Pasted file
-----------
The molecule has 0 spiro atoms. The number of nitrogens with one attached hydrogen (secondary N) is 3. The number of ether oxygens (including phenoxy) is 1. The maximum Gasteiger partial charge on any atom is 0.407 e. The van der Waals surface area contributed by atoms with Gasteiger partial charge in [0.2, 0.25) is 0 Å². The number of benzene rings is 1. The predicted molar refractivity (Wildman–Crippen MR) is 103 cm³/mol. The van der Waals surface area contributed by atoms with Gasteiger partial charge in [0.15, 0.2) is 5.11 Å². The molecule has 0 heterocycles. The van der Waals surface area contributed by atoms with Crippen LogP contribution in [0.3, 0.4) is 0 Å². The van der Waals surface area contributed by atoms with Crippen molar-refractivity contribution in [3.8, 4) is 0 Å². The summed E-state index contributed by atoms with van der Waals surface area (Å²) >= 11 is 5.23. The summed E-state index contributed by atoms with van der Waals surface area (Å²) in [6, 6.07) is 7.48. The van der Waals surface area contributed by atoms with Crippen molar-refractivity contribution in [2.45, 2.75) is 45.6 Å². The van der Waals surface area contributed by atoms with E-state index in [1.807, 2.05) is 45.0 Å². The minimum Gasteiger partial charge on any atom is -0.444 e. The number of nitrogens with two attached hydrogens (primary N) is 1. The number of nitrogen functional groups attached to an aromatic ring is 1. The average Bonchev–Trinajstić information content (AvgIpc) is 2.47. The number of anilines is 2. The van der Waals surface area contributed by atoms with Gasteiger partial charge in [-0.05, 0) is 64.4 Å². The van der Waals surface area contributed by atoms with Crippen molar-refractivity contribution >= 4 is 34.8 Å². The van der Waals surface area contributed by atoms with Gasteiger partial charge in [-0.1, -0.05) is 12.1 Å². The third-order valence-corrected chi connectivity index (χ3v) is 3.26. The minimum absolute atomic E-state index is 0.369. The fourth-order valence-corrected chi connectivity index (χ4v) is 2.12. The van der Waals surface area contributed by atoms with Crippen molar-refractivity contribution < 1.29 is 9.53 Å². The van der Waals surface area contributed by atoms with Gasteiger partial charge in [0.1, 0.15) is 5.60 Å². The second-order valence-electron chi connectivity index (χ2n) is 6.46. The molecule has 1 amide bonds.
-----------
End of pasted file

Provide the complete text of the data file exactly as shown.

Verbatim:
The molecule has 0 spiro atoms. The number of nitrogens with one attached hydrogen (secondary N) is 3. The number of ether oxygens (including phenoxy) is 1. The maximum Gasteiger partial charge on any atom is 0.407 e. The van der Waals surface area contributed by atoms with Gasteiger partial charge in [0.2, 0.25) is 0 Å². The number of benzene rings is 1. The predicted molar refractivity (Wildman–Crippen MR) is 103 cm³/mol. The van der Waals surface area contributed by atoms with Gasteiger partial charge in [0.15, 0.2) is 5.11 Å². The molecule has 0 heterocycles. The van der Waals surface area contributed by atoms with Crippen LogP contribution in [0.3, 0.4) is 0 Å². The van der Waals surface area contributed by atoms with Crippen molar-refractivity contribution in [3.8, 4) is 0 Å². The summed E-state index contributed by atoms with van der Waals surface area (Å²) >= 11 is 5.23. The summed E-state index contributed by atoms with van der Waals surface area (Å²) in [6, 6.07) is 7.48. The van der Waals surface area contributed by atoms with Crippen molar-refractivity contribution in [2.45, 2.75) is 45.6 Å². The van der Waals surface area contributed by atoms with E-state index in [1.807, 2.05) is 45.0 Å². The minimum Gasteiger partial charge on any atom is -0.444 e. The number of nitrogens with two attached hydrogens (primary N) is 1. The number of nitrogen functional groups attached to an aromatic ring is 1. The average Bonchev–Trinajstić information content (AvgIpc) is 2.47. The number of anilines is 2. The van der Waals surface area contributed by atoms with Gasteiger partial charge in [-0.05, 0) is 64.4 Å². The van der Waals surface area contributed by atoms with Crippen molar-refractivity contribution >= 4 is 34.8 Å². The van der Waals surface area contributed by atoms with Gasteiger partial charge in [-0.1, -0.05) is 12.1 Å². The third-order valence-corrected chi connectivity index (χ3v) is 3.26. The minimum absolute atomic E-state index is 0.369. The fourth-order valence-corrected chi connectivity index (χ4v) is 2.12. The van der Waals surface area contributed by atoms with Crippen molar-refractivity contribution < 1.29 is 9.53 Å². The van der Waals surface area contributed by atoms with Gasteiger partial charge in [0.1, 0.15) is 5.60 Å². The second-order valence-electron chi connectivity index (χ2n) is 6.46. The molecule has 1 amide bonds.